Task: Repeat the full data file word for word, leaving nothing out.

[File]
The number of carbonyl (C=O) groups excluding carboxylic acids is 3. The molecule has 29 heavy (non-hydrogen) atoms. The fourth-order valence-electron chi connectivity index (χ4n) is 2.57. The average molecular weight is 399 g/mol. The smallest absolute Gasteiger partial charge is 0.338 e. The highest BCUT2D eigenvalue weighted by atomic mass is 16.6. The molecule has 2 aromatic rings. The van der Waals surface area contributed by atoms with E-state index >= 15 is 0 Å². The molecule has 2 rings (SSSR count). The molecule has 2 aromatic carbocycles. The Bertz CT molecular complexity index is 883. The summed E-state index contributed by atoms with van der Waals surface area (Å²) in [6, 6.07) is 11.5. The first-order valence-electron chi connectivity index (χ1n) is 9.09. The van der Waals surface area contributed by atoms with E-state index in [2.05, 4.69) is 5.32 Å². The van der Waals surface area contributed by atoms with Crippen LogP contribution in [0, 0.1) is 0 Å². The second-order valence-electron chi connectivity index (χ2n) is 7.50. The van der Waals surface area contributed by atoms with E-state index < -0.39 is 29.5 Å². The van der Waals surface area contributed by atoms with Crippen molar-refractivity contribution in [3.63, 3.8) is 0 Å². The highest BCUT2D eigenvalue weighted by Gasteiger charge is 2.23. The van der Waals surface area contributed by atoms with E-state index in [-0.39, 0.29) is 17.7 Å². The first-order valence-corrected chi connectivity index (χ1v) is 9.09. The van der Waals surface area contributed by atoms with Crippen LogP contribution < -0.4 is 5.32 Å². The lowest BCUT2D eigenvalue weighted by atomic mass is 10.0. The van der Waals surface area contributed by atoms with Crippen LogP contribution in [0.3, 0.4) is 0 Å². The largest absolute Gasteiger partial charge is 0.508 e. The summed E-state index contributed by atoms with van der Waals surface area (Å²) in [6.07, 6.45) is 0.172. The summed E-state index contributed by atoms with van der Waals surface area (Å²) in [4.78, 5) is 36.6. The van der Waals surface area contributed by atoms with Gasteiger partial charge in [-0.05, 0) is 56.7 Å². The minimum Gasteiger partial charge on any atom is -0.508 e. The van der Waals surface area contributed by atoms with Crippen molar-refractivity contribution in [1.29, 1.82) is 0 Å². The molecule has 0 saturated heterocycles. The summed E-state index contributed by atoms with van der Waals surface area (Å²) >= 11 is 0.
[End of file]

The number of carbonyl (C=O) groups excluding carboxylic acids is 3. The molecule has 29 heavy (non-hydrogen) atoms. The fourth-order valence-electron chi connectivity index (χ4n) is 2.57. The average molecular weight is 399 g/mol. The smallest absolute Gasteiger partial charge is 0.338 e. The highest BCUT2D eigenvalue weighted by atomic mass is 16.6. The molecule has 2 aromatic rings. The van der Waals surface area contributed by atoms with E-state index >= 15 is 0 Å². The molecule has 2 rings (SSSR count). The molecule has 2 aromatic carbocycles. The Bertz CT molecular complexity index is 883. The summed E-state index contributed by atoms with van der Waals surface area (Å²) in [6, 6.07) is 11.5. The first-order valence-electron chi connectivity index (χ1n) is 9.09. The van der Waals surface area contributed by atoms with E-state index in [2.05, 4.69) is 5.32 Å². The van der Waals surface area contributed by atoms with Crippen LogP contribution in [0, 0.1) is 0 Å². The second-order valence-electron chi connectivity index (χ2n) is 7.50. The van der Waals surface area contributed by atoms with E-state index < -0.39 is 29.5 Å². The van der Waals surface area contributed by atoms with Crippen molar-refractivity contribution in [3.63, 3.8) is 0 Å². The highest BCUT2D eigenvalue weighted by Gasteiger charge is 2.23. The van der Waals surface area contributed by atoms with E-state index in [-0.39, 0.29) is 17.7 Å². The first-order valence-corrected chi connectivity index (χ1v) is 9.09. The van der Waals surface area contributed by atoms with Crippen LogP contribution < -0.4 is 5.32 Å². The lowest BCUT2D eigenvalue weighted by atomic mass is 10.0. The van der Waals surface area contributed by atoms with Crippen LogP contribution in [0.3, 0.4) is 0 Å². The largest absolute Gasteiger partial charge is 0.508 e. The summed E-state index contributed by atoms with van der Waals surface area (Å²) in [6.07, 6.45) is 0.172. The summed E-state index contributed by atoms with van der Waals surface area (Å²) in [4.78, 5) is 36.6. The van der Waals surface area contributed by atoms with Gasteiger partial charge in [-0.05, 0) is 56.7 Å². The minimum Gasteiger partial charge on any atom is -0.508 e. The van der Waals surface area contributed by atoms with Crippen molar-refractivity contribution in [1.29, 1.82) is 0 Å². The molecule has 0 saturated heterocycles. The summed E-state index contributed by atoms with van der Waals surface area (Å²) >= 11 is 0.